You can. It's easy. Read on.

1 sport ball for each group  (soccer ball, four-square ball, spongy ball)
1 data sheet for each group
1 clipboard for each group
Pencils, calculators (optional)

What To Do
I tell the class that we are going to apply math into a real world situation. We are going to see who is going to represent the class in the "World Championship of Knee and Head Juggling". I tell them that we will determine who is going to represent the class by keeping track of their percentages for each activity: head juggling (consecutive bounces of the ball using their head) and knee juggling (consecutive bounces using their knees and feet).

This scenario helps create a need to learn how to find percentages so they can determine if they will represent the class.

I teach a quick mini-lesson on how to change a fraction into a decimal and a decimal into a percent. For further explaination I also show either a BrainPop video, or StudyJams video (see a post about StudyJams here).

I create small groups by pulling sticks. The students gather a clipboard, data sheet, calculator, and a sport ball. We head outside!

Once outside, I show the students how each challenge is accomplished. I explain the roles of the partners. They aren't picking daisies, they have to work too. For example, while one partner is doing the challenge, the other partners are either counting the number of consecutive juggles, or recording the results in the data chart.

For knee juggles I set the maximum of consecutive bounces to 12. So, if a student manages to bounce the ball 4 times it would be 4 out of 12 or 4/12.

For head juggles, I set the maximum to 10. Percentages of 10 are simpler than 12, and may lead to pattern discovery as they go.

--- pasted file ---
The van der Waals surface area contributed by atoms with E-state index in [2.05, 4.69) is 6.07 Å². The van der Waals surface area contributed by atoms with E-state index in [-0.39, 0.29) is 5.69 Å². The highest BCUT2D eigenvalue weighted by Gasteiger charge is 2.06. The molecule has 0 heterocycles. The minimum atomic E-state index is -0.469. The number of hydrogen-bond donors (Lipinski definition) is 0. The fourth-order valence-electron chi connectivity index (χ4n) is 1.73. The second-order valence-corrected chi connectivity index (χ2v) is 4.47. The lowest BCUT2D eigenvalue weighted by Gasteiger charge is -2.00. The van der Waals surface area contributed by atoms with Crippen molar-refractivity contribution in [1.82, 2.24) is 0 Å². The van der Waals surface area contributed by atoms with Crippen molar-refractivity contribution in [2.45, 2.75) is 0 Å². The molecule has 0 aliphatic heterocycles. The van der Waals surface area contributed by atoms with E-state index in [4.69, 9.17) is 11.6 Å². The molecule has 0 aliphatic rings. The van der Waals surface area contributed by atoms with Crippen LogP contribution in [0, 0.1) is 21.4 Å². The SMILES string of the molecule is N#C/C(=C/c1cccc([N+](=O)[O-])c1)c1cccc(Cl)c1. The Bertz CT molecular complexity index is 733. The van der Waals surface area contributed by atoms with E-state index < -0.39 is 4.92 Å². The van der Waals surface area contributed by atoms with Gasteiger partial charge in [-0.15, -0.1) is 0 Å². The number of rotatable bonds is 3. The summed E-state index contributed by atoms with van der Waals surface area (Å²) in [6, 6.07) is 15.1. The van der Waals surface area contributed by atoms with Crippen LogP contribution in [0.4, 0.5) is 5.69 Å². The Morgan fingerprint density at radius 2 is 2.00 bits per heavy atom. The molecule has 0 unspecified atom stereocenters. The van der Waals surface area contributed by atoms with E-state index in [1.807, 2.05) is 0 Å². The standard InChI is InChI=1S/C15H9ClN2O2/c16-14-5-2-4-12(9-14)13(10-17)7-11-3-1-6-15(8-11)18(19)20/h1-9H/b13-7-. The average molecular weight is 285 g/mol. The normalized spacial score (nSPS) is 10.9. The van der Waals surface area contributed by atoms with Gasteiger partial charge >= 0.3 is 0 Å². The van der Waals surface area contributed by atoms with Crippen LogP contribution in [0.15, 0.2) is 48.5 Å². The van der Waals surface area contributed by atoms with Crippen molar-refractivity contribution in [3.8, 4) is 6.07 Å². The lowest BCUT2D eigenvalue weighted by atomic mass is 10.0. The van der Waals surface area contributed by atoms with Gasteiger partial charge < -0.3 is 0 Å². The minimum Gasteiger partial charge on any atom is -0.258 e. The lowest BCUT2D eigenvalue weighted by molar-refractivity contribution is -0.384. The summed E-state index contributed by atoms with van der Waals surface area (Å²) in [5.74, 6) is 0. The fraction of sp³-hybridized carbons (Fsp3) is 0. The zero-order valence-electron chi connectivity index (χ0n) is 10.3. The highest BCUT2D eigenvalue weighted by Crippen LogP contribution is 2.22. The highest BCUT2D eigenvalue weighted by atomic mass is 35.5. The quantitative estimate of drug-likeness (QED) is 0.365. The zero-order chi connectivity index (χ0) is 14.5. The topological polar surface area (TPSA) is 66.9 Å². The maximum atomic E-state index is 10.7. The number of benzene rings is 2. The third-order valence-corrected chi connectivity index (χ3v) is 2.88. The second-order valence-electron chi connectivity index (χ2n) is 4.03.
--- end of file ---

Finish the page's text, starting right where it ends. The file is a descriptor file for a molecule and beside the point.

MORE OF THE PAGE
Good Tip
Make a partner find another partner's percentage. More often than not, the student who actually did the activity will be looking over the shoulder of his/her partner making sure they are calculating it correctly (two students engaged instead of one).

Once everyone is finished, we head back to analyze the data to determine who will represent the class in the World Championship.  We also reflect upon any patterns they may have noticed, (e.g. finding the percent of a decimal is easy if you know that you move the decimal to the right two places). We also talk about some other areas we could use the math skills we learned.

It's a win-win for both you and your students. You get some educating and applicable learning done on a beautiful day. They get to have fun while learning--always a good thing.

I hope you get to use this idea in (or out of) your own classroom.

Classroom Time Saver Idea: Grade Entry & Hand Backs

This idea comes from my wife, who is an excellent educator, and master teacher (see some of her wonderful blog posts here, here, and here).  I love this idea because it is a great way to save myself precious time, and find out who hasn't handed back assignments.

After correcting the assignments, I place them in a pile by my computer. I usually hand back assignments either first thing in the morning, or at the end of the day. Sometimes I do it when I have five an extra minutes because a lesson wrapped up earlier than expected.  I open my gradebook, input the score, call out the student's name, and then repeat the process with the next student.

When I've recorded the last score, I quickly scan my gradebook to see who hasn't turned in their work. I call those students to the desk, and follow up with them. This is also a good way to find out who forgot to put their name on their paper (A post about never having no-name papers again is found here.)

This plan kills two birds with one stone. I record and hand back the papers in one fell swoop. What a handy time saver it is!

 I hope you can use this idea in your classroom tomorrow!